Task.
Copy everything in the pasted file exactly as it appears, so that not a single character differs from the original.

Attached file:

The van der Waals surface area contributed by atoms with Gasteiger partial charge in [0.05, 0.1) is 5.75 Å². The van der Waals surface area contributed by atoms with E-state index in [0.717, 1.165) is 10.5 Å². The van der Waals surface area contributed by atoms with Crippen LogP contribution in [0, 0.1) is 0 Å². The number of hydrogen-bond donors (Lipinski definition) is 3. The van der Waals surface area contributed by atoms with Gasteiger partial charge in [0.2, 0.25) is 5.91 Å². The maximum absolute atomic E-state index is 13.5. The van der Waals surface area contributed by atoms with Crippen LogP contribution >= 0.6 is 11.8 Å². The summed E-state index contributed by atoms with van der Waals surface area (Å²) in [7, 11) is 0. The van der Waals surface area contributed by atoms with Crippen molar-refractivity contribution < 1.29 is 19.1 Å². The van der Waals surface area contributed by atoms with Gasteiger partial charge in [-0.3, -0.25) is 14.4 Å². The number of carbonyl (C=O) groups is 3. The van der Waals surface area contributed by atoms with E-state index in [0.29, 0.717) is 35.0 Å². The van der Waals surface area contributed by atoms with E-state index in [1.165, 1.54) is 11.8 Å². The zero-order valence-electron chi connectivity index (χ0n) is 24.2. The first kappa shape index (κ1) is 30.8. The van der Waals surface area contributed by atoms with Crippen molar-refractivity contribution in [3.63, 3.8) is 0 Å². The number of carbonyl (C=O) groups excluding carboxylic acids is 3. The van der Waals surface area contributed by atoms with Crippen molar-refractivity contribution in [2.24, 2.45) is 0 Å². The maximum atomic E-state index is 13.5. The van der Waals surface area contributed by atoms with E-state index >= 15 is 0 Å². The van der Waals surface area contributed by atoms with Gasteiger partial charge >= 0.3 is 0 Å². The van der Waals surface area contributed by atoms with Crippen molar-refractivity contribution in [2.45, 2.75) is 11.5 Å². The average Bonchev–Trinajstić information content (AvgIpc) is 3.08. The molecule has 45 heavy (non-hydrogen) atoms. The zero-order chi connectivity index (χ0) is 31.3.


The van der Waals surface area contributed by atoms with Gasteiger partial charge in [0.05, 0.1) is 5.75 Å². The van der Waals surface area contributed by atoms with E-state index in [0.717, 1.165) is 10.5 Å². The van der Waals surface area contributed by atoms with Crippen LogP contribution in [0, 0.1) is 0 Å². The number of hydrogen-bond donors (Lipinski definition) is 3. The van der Waals surface area contributed by atoms with Gasteiger partial charge in [0.2, 0.25) is 5.91 Å². The maximum absolute atomic E-state index is 13.5. The van der Waals surface area contributed by atoms with Crippen LogP contribution >= 0.6 is 11.8 Å². The summed E-state index contributed by atoms with van der Waals surface area (Å²) in [7, 11) is 0. The van der Waals surface area contributed by atoms with Crippen molar-refractivity contribution < 1.29 is 19.1 Å². The van der Waals surface area contributed by atoms with Gasteiger partial charge in [-0.3, -0.25) is 14.4 Å². The number of carbonyl (C=O) groups is 3. The van der Waals surface area contributed by atoms with E-state index in [0.29, 0.717) is 35.0 Å². The van der Waals surface area contributed by atoms with E-state index in [1.165, 1.54) is 11.8 Å². The zero-order valence-electron chi connectivity index (χ0n) is 24.2. The first kappa shape index (κ1) is 30.8. The van der Waals surface area contributed by atoms with Crippen molar-refractivity contribution in [3.63, 3.8) is 0 Å². The number of carbonyl (C=O) groups excluding carboxylic acids is 3. The van der Waals surface area contributed by atoms with Crippen molar-refractivity contribution in [2.24, 2.45) is 0 Å². The maximum atomic E-state index is 13.5. The van der Waals surface area contributed by atoms with E-state index >= 15 is 0 Å². The van der Waals surface area contributed by atoms with Gasteiger partial charge >= 0.3 is 0 Å². The van der Waals surface area contributed by atoms with Crippen molar-refractivity contribution in [2.45, 2.75) is 11.5 Å². The average Bonchev–Trinajstić information content (AvgIpc) is 3.08. The molecule has 45 heavy (non-hydrogen) atoms. The zero-order chi connectivity index (χ0) is 31.3.